RUDA: “At nearly 9 million TEUs, cargo volume through the Port of New York and New Jersey comes with its own set of challenges. This is especially true when you are experiencing a global pandemic. Nevertheless, what works well here is that we have strong leadership across the supply chain stakeholders and modal providers. This includes the ILA (labor), the railroads (Conrail, NS and CSX), the NYSA, as well as the terminal operators, trucking industry, equipment providers and depot operators, to name a few.
“There is a long history of the Port Authority of New York and New Jersey playing an active role as a convenor. We did not need to create a new forum to deal with the pandemic.
“The Council on Port Performance has been in existence since 2014 and includes 18 different sectors of the supply chain. The only thing we changed was the frequency of the meetings, which moved to weekly for the first year of the pandemic.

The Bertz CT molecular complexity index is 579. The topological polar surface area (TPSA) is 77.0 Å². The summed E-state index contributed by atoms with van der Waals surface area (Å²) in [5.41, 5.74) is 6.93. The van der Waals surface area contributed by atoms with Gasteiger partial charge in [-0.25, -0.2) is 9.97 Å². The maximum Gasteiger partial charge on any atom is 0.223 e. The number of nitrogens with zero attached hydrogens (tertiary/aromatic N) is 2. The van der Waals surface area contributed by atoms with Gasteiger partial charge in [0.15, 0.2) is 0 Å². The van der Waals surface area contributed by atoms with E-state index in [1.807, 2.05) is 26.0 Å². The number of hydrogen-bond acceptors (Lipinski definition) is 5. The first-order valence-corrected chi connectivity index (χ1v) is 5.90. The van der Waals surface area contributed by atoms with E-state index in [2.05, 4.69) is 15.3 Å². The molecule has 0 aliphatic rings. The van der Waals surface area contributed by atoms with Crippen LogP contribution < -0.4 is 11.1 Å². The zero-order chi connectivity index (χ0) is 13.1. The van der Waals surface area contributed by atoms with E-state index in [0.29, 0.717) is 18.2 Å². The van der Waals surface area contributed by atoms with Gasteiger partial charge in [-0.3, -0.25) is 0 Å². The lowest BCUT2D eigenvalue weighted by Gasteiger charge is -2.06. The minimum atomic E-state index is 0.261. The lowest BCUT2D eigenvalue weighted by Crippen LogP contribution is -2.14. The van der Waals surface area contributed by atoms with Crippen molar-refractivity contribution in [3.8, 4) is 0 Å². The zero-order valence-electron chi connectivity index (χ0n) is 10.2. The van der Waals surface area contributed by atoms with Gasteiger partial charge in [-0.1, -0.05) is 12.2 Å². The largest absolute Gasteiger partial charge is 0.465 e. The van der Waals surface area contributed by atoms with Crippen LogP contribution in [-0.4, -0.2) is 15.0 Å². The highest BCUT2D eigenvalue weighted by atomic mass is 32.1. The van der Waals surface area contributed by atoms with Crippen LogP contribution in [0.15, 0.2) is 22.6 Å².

“As cargo volumes rebounded, however, we identified the need for a more narrowly focused stakeholder forum which included the terminal and depot operators, trucking, equipment providers, rail, and labor, which met on a biweekly basis. It is really important to have a common platform for sharing and reacting to real-time information. This is the tradition at the Port of NY and NJ, and it is a major reason for our collective success.
“As a final note on this, the seaport also has a productive and ongoing engagement with our federal partners. More specifically, the Coast Guard, the Army Corps of Engineers, Customs and Border Protection and the Maritime Administration. There are so many moving parts to efficient cargo movement. But our federal partners are real partners and we work very closely with them.”
Watch: Lori Ann LaRocco interviews Sam Ruda